February 5th has been marked as Kashmir Solidarity Day every year by Pakistan since 1990 to protest against India’s continued oppression and torture of Kashmiri people. The day is observed as a national holiday and is marked by protest marches, seminars, cultural events and special prayers to express solidarity with the plight of Kashmiris, since all political parties of Pakistan are united on the core issue of Kashmir.

On October 27, 1947, the Indian forces illegally occupied the valley, while Pakistan tried to help unshackle the Kashmiri brethren. As the liberating forces closed in on Srinagar, the Indian Prime Minister approached the UN Security Council and urged it to impose an immediate ceasefire. Since then, India has reneged on the UN Resolutions to hold a plebiscite for the Kashmiris to exercise their option of joining India or Pakistan.

The 1965 and 1971 Pak-India wars also failed to change the plight of Kashmiris, who in 1989 ultimately commenced an armed struggle for freedom. India tried to crush the uprising with brute force; since then, more than 100,000 Kashmiris have been butchered, their women molested, property torched and youth continue to suffer incarceration. Thus, the Kashmir Solidarity Day was observed to provide moral and diplomatic support to the Kashmiris’ just struggle.

The world has also taken notice of the Kashmir issue between the nuclear arms-equipped hostile neighbours, stressing the need to resolve the Kashmir dispute between India and Pakistan to avoid a nuclear catastrophe in the region. Needless to say, it is India that has remained oblivious to the friendly urges of the international community, foiling any attempt for resolving the core issue.

Twenty-three years after the origination of Kashmir Solidarity Day, we need to take stock of the situation, whether the Kashmiris see any light at the end of the tunnel of Indian atrocities. The ground reality is that with India’s rising military might and amorous overtures by the international community, more for its status as a commercial trade market as well as to prop it up as a bulwark to contain the Peoples Republic of China, whose economic ascent gives jitters to the Occident, emboldens New Delhi to drag its feet over the resolution of the Kashmir issue.

Former military dictator General Pervez Musharraf, as the Army Chief, sought military solution to the Kashmir issue through his Kargil misadventure. After assuming the reigns of government through a military coup, the he pursued an “out of the box” solution to the festering Kashmir issue - that also, ended up in a fiasco.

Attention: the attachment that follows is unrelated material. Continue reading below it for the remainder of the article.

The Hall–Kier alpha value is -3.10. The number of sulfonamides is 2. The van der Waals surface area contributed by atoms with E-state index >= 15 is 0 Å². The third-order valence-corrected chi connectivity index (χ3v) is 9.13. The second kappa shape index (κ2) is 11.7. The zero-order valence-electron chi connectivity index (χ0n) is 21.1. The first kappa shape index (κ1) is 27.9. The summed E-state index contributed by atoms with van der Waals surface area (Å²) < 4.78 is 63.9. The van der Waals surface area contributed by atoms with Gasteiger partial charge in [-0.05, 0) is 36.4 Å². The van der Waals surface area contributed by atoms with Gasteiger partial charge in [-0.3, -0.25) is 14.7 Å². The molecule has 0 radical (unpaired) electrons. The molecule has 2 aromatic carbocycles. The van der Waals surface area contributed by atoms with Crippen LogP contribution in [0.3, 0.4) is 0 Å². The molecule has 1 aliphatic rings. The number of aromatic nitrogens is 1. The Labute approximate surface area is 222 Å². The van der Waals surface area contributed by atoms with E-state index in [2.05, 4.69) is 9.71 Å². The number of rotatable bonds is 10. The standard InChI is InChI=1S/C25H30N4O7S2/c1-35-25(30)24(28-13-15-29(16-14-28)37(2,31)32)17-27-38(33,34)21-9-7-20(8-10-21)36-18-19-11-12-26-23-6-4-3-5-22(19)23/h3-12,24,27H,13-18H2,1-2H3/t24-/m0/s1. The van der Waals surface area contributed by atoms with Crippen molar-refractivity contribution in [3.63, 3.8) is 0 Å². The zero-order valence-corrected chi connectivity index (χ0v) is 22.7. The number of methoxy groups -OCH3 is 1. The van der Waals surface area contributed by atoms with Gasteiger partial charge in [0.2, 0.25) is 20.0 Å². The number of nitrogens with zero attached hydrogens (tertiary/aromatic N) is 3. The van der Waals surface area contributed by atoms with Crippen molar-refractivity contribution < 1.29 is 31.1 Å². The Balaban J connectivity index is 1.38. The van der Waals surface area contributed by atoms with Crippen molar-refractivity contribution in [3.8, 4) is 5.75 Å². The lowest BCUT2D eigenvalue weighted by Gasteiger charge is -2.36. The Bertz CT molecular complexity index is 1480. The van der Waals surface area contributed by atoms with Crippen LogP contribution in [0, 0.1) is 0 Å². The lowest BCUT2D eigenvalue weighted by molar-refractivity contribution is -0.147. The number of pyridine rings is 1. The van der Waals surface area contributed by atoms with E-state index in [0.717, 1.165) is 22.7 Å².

Following Musharraf’s departure, Asif Zardari, on assuming the mantle of President and Supreme Commander of Pakistan’s armed forces, sanguinely announced during his inauguration speech that Kashmiris would soon hear good news about the culmination of their struggle. Five years on, the residents of Indian Occupied Jammu and Kashmir are no nearer the end of their just struggle than they were in 1989.

We need to realise that we are dealing with a crafty neighbour, whose leadership religiously follows Chanakyan principles of guile, deceit and machination in statecraft. The current mantra being chanted by the Indians is that Pakistan should develop trade and commerce with India, grant it the status of Most Favoured Nation and place the core issue of Kashmir on the backburner. The sad aspect is that a number of Pakistani politicians and media men have fallen prey to such preaching.

Against this backdrop, the Mumbai attacks were choreographed by the Saffron Brigade of India to scuttle peace talks and blame Pakistan for them. The heinous role of Hindu extremist organisations like the BJP, Shiv Sena and Rashtriya Swayamsevak Sangh (RSS) in terror attacks have now been admitted by its India’s Home Minister. The recent violation of the Kashmir Line of Control (LOC), through unprovoked Indian firing, martyring three Pakistani soldiers and falsely blaming Pakistan for breaching the LOC, beheading two Indian soldiers, the jingoistic outburst by Indian politicians and media’s warmongering should have served as a lesson to our peaceniks.

The recent media comments of the non-Muslim residents of Jammu indicate that they too are suffering at the hands of the illegitimate Indian occupation forces. Credence to their just struggle, avoiding the label of a solitary quest by Kashmiri Muslims can be achieved by adding the voice of the Kashmiri Hindu and Sikh minority.

It is recommended that while expressing solidarity with the Kashmiris, Pakistan should not compromise on the core issue of Kashmir. Concessions to India sans its return to the dialogue table should not even be considered.

The writer is a former group captain of PAF, who also served as air and naval attaché at Riyadh. Currently, he is a columnist, analyst and host of programme Defence & Diplomacy on PTV. Email: sultanm.hali@gmail.com  Twitter@nairangezamana